Turkey said it has offered Libyan leader Muammar Qaddafi guarantees to leave Libya, but has yet to receive a reply, as rebels reported his forces killed 20 people in a fierce assault on Misrata.
Fresh NATO-led strikes sent up plumes of smoke on Friday in Tripoli, where Qaddafi has his residence, but US Secretary of Defense Robert Gates warned the air war on the strongman’s forces could be in peril because of military shortcomings.
Turkish Prime Minister Recep Tayyip Erdogan said his government had offered exit “guarantees” to the embattled Libyan leader, whom rebels have been trying to oust since February following a bloody crackdown on pro-reform protests.
Qaddafi “has no other option than to leave Libya — with a guarantee to be given to him,” Erdogan said on NTV television. “We have given him this guarantee. We have told him we will help him to be sent wherever he wants to go,” he added, without elaborating.
His comments came after a day of deadly fighting near the port city of Misrata, the rebels’ most significant enclave in western Libya, about 200km from Tripoli.
Qaddafi’s forces had bombarded the Dafnia area on the outskirts of Misrata with Grad rockets, heavy artillery and tank shells, a rebel said.
In Tripoli, residents reported several waves of blasts had rocked the city on Friday.
The Libyan capital has in recent days been subjected to the most intense NATO air raids since the international military campaign was launched on March 19 under a UN mandate to protect Libyan civilians.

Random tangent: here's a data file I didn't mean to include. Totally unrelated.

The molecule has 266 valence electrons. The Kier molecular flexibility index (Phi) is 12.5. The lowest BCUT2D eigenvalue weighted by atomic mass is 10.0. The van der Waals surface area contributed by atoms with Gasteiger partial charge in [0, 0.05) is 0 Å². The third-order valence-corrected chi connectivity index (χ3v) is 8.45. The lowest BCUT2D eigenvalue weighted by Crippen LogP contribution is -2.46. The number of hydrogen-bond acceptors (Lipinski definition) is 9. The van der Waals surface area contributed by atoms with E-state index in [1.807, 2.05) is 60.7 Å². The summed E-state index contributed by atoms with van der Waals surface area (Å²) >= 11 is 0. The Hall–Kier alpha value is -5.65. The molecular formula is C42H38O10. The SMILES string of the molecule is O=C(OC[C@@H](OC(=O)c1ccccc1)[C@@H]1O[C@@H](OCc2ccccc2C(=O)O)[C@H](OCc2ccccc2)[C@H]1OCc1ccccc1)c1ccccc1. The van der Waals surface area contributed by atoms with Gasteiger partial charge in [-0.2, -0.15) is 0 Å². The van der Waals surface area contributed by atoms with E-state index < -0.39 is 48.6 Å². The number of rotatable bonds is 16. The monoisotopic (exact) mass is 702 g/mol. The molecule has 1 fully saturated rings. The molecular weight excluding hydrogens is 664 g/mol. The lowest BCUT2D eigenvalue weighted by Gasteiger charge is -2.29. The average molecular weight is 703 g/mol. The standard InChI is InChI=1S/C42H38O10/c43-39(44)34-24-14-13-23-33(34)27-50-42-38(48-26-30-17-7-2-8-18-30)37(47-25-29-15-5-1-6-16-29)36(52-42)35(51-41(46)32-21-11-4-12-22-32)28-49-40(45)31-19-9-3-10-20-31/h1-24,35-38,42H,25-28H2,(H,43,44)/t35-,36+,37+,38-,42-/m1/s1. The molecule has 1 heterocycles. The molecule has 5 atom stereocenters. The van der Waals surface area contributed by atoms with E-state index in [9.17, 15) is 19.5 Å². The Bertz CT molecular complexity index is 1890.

Qaddafi’s daughter filed a second war crimes complaint against NATO and France in Paris on Friday over air strikes that killed family members including three infants, her lawyer said.
Aisha Qaddafi filed a similar complaint in Brussels on Tuesday over an April 30 assault on Tripoli, which, according to Libyan officials, killed the strongman’s youngest son and three grandchildren.
Friday’s complaint accused French Defense Minister Gerard Longuet and French President Nicolas Sarkozy of “war crimes” and “assassination,” Qaddafi’s French lawyer Isabelle Coutant-Peyre said.
In Moscow, Russian President Dmitry Medvedev’s special envoy Mikhail Margelov said he would visit Tripoli to try to find a solution to the conflict, having met the opposition in their Benghazi stronghold.
Gates expressed concern on Friday that with half of the countries in the 28-member NATO alliance not participating in the campaign, many simply did not have the wherewithal.
“Frankly, many of those allies sitting on the sidelines do so not because they do not want to participate, but simply because they cannot,” Gates said. “The military capabilities simply aren’t there.”
Several nations taking part in the NATO-led campaign on Libya have contacted the US to replenish their depleted ammunition stocks, US officials said on Friday.
The announcement came as the US Defence Security Cooperation Agency said the US plans to export US$46.1 billion in weapons this year, nearly double its figure for last year.
Belgium, Britain, Canada, France and Italy are also among the nations participating in the attacks on Qaddafi’s regime.